2022 年 11 巻 3 号 p. 183-187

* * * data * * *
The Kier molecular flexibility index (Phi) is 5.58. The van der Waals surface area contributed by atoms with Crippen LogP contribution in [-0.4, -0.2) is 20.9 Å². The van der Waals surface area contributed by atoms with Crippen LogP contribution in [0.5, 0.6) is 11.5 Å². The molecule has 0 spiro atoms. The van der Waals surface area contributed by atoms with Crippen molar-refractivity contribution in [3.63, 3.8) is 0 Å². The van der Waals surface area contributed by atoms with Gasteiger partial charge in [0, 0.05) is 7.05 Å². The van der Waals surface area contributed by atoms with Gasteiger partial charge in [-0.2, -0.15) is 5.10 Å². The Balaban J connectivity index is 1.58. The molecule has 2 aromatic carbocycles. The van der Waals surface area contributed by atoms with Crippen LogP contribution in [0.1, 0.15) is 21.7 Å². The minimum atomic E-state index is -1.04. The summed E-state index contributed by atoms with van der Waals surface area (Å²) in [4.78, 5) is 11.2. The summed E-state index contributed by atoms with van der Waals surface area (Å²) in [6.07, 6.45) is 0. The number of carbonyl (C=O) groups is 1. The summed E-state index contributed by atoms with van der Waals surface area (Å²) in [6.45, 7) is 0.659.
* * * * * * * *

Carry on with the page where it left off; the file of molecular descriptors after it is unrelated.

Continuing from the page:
There is broad consensus that maintaining good physical fitness in youth promotes healthy growth, alleviates health risks, and serves as a foundation for academic and social success later in life. However, there is insufficient scientific evidence to support this claim. The UTokyo Fitness Study (UTFS) was launched to examine the relationship of college-age physical fitness with future health and social activity. This short review provides an overview of the UTFS and its preliminary findings. The University of Tokyo has been assessing physical fitness as part of their physical education courses in April, immediately after admission, for all 2000–3000 first-year students from 1961 to the present. The UTFS includes records of four fitness tests (i.e., vertical jump, repeated side steps, push-ups, and step test) for students enrolled from 1961 to 2015. A questionnaire-based survey was conducted from September to November 2018. Findings on the association of physical fitness with mental health and social success (assessed by the highest gross annual income) are presented. Better vertical jump and push-up scores were significantly associated with a lower risk of physician-diagnosed mental illness and greater odds of being in the top 10% for the highest gross annual income. Maintaining good physical fitness, especially muscle strength, power, and endurance, from college age can help to improve mental health and social success later in life. These findings empirically reiterate the importance of physical education courses in compulsory education, high school, college, club activities, sports clubs, and other activities aimed at improving physical fitness.